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I don’t know how I feel about this video. On one hand, I’d want to do the same thing but with my U-lock. Had I caught the person who stole my bike three years ago, I might have lost my temper, too. On the other, it seems like assault since they don’t turn him in but just vent; it’s all after the crime (theft) has been stopped — maybe?
On both hands, is he just going to do it again? Did they accomplish nothing but venting (for which they might have a right I guess), or did they scare this guy out of trying to steal bikes (and maybe getting that drill in his forehead) in the future?
I usually try to keep my ride pretty clean. I’ve been a little lazy about it lately, and it really needs a good bath. This got me thinking. My dad has always said, “Before winter sets in you should put a good coat of wax on you car.” One of his points being is that it helps keep the salt off the car’s finish in the winter months. This does make sense to me. So I’m thinking of cleaning up the old horse and putting a coat of wax on the seat/chain stays, down tube and fork. Can anyone think of a good reason not to do this?
Also with winter on the horizon does anyone have any cold weather riding tips you would like to share with the cycling community? One I use, I got from Sheldon Brown. Use clear tape to block off a few air vents on your helmet. It’s a easy and very inexpensive way to help keep your head a little warmer and not compromise the fit of your brain bucket.
These are great photos of the ride two weeks ago, courtesy of Kali Durga (used with permission), with Kali’s captions.
One of the coolest dudes on the ride.
Tour du Port hits Federal Hill.
View from the rest stop at North Point State Park.
The line for free Chipotle tacos at the end of the ride.
As what I suppose is the first mention of it here (unless you read my blog), one of our NBBB-type folks is pregnant! ElRo (my lovely wife) is pregnant, and we’re hitting the first official OB appointment today. As you can guess, her stomach is doing bizarre things, and some of the things she used to like aren’t jiving (Nutella, I hardly knew ya….). Likewise, hunger pangs rarely follow meal times. So I concocted what we’re calling Mommy Mix — trail mix you can eat whenever and wherever the hell you want to.
When I go hiking and camping, there is a limit to how much “modern” or “high-tech” gear and methods I have the patience for. “Leave No Trace” is awesome. Waterproof gear not made of thin nylon packcloth is awesome. Stormshield tents are awesome. LED flashlights are awesome. Teva sandals are awesome. Dr. Bronner’s soap rocks my world (even at home.)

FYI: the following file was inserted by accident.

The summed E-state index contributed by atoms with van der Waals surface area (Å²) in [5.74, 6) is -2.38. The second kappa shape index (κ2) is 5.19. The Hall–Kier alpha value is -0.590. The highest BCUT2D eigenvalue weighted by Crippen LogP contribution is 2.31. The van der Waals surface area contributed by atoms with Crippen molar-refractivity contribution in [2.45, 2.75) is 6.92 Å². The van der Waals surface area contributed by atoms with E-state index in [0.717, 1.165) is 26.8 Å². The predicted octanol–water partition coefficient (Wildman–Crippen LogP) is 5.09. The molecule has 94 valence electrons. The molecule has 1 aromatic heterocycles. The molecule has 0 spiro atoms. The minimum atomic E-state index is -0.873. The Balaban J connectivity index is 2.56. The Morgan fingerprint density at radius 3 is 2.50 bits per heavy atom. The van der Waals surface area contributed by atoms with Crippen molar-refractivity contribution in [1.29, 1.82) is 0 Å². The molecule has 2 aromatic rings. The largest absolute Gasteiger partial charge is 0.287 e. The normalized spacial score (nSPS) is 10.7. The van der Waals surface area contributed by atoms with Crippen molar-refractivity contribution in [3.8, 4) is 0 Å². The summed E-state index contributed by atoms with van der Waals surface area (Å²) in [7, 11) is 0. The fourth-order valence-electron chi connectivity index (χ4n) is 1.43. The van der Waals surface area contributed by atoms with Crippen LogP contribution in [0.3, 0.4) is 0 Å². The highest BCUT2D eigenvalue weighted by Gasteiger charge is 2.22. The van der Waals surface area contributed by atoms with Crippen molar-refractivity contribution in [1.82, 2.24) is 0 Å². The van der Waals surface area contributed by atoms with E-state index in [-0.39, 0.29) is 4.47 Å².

However, there are some things that I cannot abide, like dehydrated food, energy gels and energy bars, etc. (No offense meant of you like them. That’s cool. I’m saying what I like. Go ahead and start a blog about what you like if you think this stuff is the best thing ever. I’ll promise to read it.) I was an Army Brat, and I grew up eating all kinds of dehydrated food for fun. I’m totally over it now. If I’m burning enough calories to need an energy bar/gel, I’m probably hungry, too. So I’d rather, you know, eat some good food. I guess the problem comes in when you eat any old food like greasy/salty chips and sugary sodas. I’d rather get the nutrients I need to keep going from somewhat normal food than something bizarrely engineered (which is often unfriendly to vegetarians like myself anyway).
So when I hike, camp and cycle, I try to think of what I eat rather than supplementing it with other stuff. And if I’m doing something that requires stamina, I like me some trail mix. Last time I went for a long hike, I made my own with:
Various salty nuts (!)
Vanilla yogurt covered raisins
Something cheesy I can’t remember (mini somethings with cheddar)
Maybe a tiny bit of good pretzels (but not used for cheap filler like the crap you get at the store)
I also made a batch for my father because he was hiking with our group, and he would have made me some if I were still a little guy. It was coveted by all. I mean, here were folks with pretzel-laden junk mix that they probably spent more money on, and my trail mix had only the stuff I like in it, in the proportions that I like. I was the envy of my peers. Luckily for my peers, I like to share and did so.
Dan and I usually score coffee and chocolate when we cycle. Riding in Chucks/Tevas with fenders, racks and cargo shorts, we’d look pretty silly gulping down energy gels while our stomachs growled (see above parenthetical statement if you’re a fan — I ain’t looking for no fight, hon). Dan brought some very delicious chili pepper chocolate to Moonlight Madness, and here I am a month later still thinking about that yummy stuff. We enjoy goodies when we ride. I think I might start concocting cycling mix as the weather winds down to something cooler. Something that goes equally well with coffee, water and beer.
What would be in your perfect mix of cycling/trail mix?
I was going to post this while down the beach but given the recent events I decided to hold off until now. So here it is…
My original plan was to ride from 139th to the OC inlet at the end of the board walk but, after careful consideration, recommendation of a local and a reader of this blog, I decided to ride North instead. I, liking to beat myself up, decided to begin my ride around one p.m. on the hottest day we where down there. You know 90 some degrees with 100 heat index. Whatever, it’s flat on the shore, right? Anyway my first stop was of this watch tower.